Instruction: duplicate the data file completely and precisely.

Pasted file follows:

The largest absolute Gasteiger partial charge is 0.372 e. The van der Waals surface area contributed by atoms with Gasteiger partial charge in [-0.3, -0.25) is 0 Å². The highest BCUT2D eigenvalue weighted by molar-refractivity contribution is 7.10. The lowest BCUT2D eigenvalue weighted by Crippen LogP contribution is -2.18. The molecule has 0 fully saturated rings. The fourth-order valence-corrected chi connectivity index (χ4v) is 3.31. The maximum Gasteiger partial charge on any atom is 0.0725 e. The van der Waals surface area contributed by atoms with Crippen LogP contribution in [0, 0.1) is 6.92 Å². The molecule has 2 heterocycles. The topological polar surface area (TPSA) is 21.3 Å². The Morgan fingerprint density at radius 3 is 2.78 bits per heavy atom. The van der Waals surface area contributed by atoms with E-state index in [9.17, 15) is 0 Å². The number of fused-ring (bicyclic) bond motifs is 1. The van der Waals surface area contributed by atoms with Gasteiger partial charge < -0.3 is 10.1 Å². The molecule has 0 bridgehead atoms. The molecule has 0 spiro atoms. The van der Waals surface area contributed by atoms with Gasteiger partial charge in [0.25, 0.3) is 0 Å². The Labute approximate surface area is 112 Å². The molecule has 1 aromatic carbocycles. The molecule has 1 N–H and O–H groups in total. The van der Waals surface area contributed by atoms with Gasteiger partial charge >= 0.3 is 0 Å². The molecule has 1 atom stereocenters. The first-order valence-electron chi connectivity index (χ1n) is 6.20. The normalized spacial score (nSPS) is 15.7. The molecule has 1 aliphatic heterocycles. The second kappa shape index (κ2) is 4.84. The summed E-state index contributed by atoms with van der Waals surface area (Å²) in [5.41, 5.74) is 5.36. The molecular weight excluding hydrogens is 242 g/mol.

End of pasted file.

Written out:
The largest absolute Gasteiger partial charge is 0.372 e. The van der Waals surface area contributed by atoms with Gasteiger partial charge in [-0.3, -0.25) is 0 Å². The highest BCUT2D eigenvalue weighted by molar-refractivity contribution is 7.10. The lowest BCUT2D eigenvalue weighted by Crippen LogP contribution is -2.18. The molecule has 0 fully saturated rings. The fourth-order valence-corrected chi connectivity index (χ4v) is 3.31. The maximum Gasteiger partial charge on any atom is 0.0725 e. The van der Waals surface area contributed by atoms with Crippen LogP contribution in [0, 0.1) is 6.92 Å². The molecule has 2 heterocycles. The topological polar surface area (TPSA) is 21.3 Å². The Morgan fingerprint density at radius 3 is 2.78 bits per heavy atom. The van der Waals surface area contributed by atoms with E-state index in [9.17, 15) is 0 Å². The number of fused-ring (bicyclic) bond motifs is 1. The van der Waals surface area contributed by atoms with Gasteiger partial charge < -0.3 is 10.1 Å². The molecule has 0 bridgehead atoms. The molecule has 0 spiro atoms. The van der Waals surface area contributed by atoms with Gasteiger partial charge in [0.25, 0.3) is 0 Å². The Labute approximate surface area is 112 Å². The molecule has 1 aromatic carbocycles. The molecule has 1 N–H and O–H groups in total. The van der Waals surface area contributed by atoms with Gasteiger partial charge >= 0.3 is 0 Å². The molecule has 1 atom stereocenters. The first-order valence-electron chi connectivity index (χ1n) is 6.20. The normalized spacial score (nSPS) is 15.7. The molecule has 1 aliphatic heterocycles. The second kappa shape index (κ2) is 4.84. The summed E-state index contributed by atoms with van der Waals surface area (Å²) in [5.41, 5.74) is 5.36. The molecular weight excluding hydrogens is 242 g/mol.